Food Storage Essentials: Storing dried eggs is like having a chicken in the cupboard
Storing dried whole eggs greatly expands what can be made with stored grains. A large variety of cookies, pancakes, muffins, breads, cakes and other desserts can be made from whole wheat flour, white flour, oatmeal, cornmeal and other grains. It’s nice to know that such comfort foods can be made in an emergency without having to raise chickens in the backyard.
Some people in suburban areas do enjoy raising chickens these days, but many in more populated places are simply not able to do so for a variety of reasons.
Of course, it is possible to store baking mixes, and there is small variety of great tasting mixes to choose from. These are convenient and generally have a shelf life of 10-plus years, if packaged for long-term storage and stored in a cool, dark place. When purchased in pouches, shelf life drops to one to three years. Remember that most mixes will contain some preservatives.
Recommended proportions of dried whole eggs to water vary between brands. One tablespoon dried whole egg plus two tablespoons water works well to equal one whole egg and stretches dried egg powder. Because dried eggs can cost $20 or more a No. 10 can, it is wise to register with food-storage companies for mailed catalogs and email notices advertising sales. A good sale price is around $15 to $16 for a No. 10 can. Smaller size cans are also available.
Dried whole eggs store for up to 10 years when packaged for long-term storage and stored in a cool, dry place. (Be sure to double-check the information on the package for shelf-life information.)
Once opened, dried whole eggs are good to use for at least a year. In humid climates, they should kept away from moisture. The drying process kills Salmonella bacteria in dried eggs, making them safe to store at room temperature after opening without refrigeration. Cookie dough made with dried eggs is safe to eat without cooking — for those who just can’t keep their fingers or their spoons out of the bowl.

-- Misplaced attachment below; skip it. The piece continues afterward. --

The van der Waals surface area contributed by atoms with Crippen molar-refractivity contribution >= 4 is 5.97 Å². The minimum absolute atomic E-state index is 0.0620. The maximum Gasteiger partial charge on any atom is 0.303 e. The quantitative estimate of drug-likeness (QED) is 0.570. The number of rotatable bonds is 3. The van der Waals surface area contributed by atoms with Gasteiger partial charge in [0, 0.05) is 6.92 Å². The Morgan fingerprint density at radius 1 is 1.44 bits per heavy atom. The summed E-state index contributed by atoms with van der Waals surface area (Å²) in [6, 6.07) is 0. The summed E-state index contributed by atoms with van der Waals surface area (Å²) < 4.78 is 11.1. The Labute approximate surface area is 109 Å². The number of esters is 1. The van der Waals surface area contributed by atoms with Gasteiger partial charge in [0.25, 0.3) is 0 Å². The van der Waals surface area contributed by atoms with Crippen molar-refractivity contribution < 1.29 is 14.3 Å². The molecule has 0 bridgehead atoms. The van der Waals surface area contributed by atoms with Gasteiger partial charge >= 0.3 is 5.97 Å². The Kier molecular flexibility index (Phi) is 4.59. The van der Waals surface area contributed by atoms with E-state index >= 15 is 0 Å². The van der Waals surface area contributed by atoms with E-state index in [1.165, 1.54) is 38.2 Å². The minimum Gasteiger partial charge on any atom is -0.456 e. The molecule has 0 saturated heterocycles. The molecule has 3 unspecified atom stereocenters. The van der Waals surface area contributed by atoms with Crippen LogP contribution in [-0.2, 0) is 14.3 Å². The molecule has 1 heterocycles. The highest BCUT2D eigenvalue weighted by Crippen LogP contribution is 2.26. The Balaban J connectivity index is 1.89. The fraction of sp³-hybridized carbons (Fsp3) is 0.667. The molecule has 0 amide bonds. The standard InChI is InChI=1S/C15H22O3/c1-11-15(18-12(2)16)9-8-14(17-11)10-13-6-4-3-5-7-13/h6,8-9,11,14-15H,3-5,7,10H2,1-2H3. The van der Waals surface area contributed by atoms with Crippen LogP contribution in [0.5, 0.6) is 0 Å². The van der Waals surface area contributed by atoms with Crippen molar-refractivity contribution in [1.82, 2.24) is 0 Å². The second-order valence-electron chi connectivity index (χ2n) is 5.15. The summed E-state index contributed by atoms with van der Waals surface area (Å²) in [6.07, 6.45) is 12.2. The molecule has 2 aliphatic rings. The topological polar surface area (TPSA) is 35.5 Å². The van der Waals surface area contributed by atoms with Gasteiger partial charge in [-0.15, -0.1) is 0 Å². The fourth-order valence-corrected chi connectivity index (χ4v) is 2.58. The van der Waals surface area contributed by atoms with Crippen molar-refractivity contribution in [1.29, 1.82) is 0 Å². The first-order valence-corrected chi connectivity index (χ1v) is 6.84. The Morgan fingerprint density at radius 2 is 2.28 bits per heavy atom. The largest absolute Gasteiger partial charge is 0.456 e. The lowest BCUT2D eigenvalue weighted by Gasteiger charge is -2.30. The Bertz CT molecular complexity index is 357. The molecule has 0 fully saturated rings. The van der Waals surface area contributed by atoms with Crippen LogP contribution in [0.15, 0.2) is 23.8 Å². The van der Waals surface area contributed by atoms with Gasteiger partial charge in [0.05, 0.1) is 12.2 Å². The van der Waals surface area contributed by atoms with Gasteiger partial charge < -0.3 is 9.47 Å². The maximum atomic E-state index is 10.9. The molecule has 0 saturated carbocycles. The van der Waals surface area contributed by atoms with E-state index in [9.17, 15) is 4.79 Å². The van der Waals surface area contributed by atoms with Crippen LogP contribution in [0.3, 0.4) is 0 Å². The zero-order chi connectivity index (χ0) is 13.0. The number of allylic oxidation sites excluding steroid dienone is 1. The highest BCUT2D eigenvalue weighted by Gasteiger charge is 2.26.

Do not be put off by the smell of dried eggs. When cooked in baked foods, the smell disappears. They produce such great results that people would never know they are eating dried whole eggs.
It is not necessary to reconstitute dried eggs before adding them to a recipe. Egg powder can be combined with dry ingredients and the water to hydrate them is added with liquids in the recipe. Most dried eggs are lumpy. Pushing them through a small sieve with the back of the measuring spoon is an easy way to sift lumps out. For convenience, store the sieve with measuring spoons.
In cookies, dried eggs can be added with the necessary amount of water to the creamed sugar mixture at the beginning of the recipe. The sugar breaks lumps up easily.
If ever there is a need to half a recipe, it is simple to half an egg using only a half a tablespoon of dried eggs and one tablespoon of water.
Scrambled egg mix combines dried eggs with additional ingredients to produce very good-tasting scrambled eggs and omelets. Breakfast burritos are a fun addition to food-storage breakfasts. Like dried whole eggs, scrambled egg mix does not require refrigeration.
Freeze-dried egg crystals have a natural taste like fresh eggs and make great scrambled eggs and omelets. These also do not require refrigeration, however are comparatively very expensive.
Why not be adventurous and buy a can of dried whole eggs to try them? Discover for yourself how delicious and simple they are to use. While they are usually a little more expensive than fresh eggs, finding a sale makes them comparable. I like to open a can every year and use it within that year. This way, I’m rotating what I store and I have plenty of time to find a sale to replace them. Dried eggs are very convenient to have on hand and make a big difference in food-storage recipes. They're like having a chicken in the cupboard.
Here’s a yummy recipe to try:
1¼ cups whole wheat flour
1¼ cups white flour (or use all whole wheat if desired)
⅔ cup white sugar
1 tablespoon dried whole egg, sifted (pushed through small sieve)
3½ teaspoons baking powder
¾ teaspoon salt
1 cup crushed pineapple, drained, reserving liquid
⅓ cup cooking oil
In a bowl, whisk dry ingredients together. Add water to reserved pineapple juice to make one cup; add to dry ingredients with pineapple and oil. Stir just until combined. Scoop into greased muffin pans and bake at 400°F for 20 minutes. Makes 12 cupcake-size muffins.
— "Emergency Food Storage in a Nutshell, 3rd Edition," by Leslie Probert and Lisa Harkness, published in 2011
Leslie Probert, a graduate in home economics from Brigham Young University, has been a popular speaker and is co-author of "Emergency Food Storage in a Nutshell, 3rd Edition" with over 400 fast, creative recipes. Email: firstname.lastname@example.org
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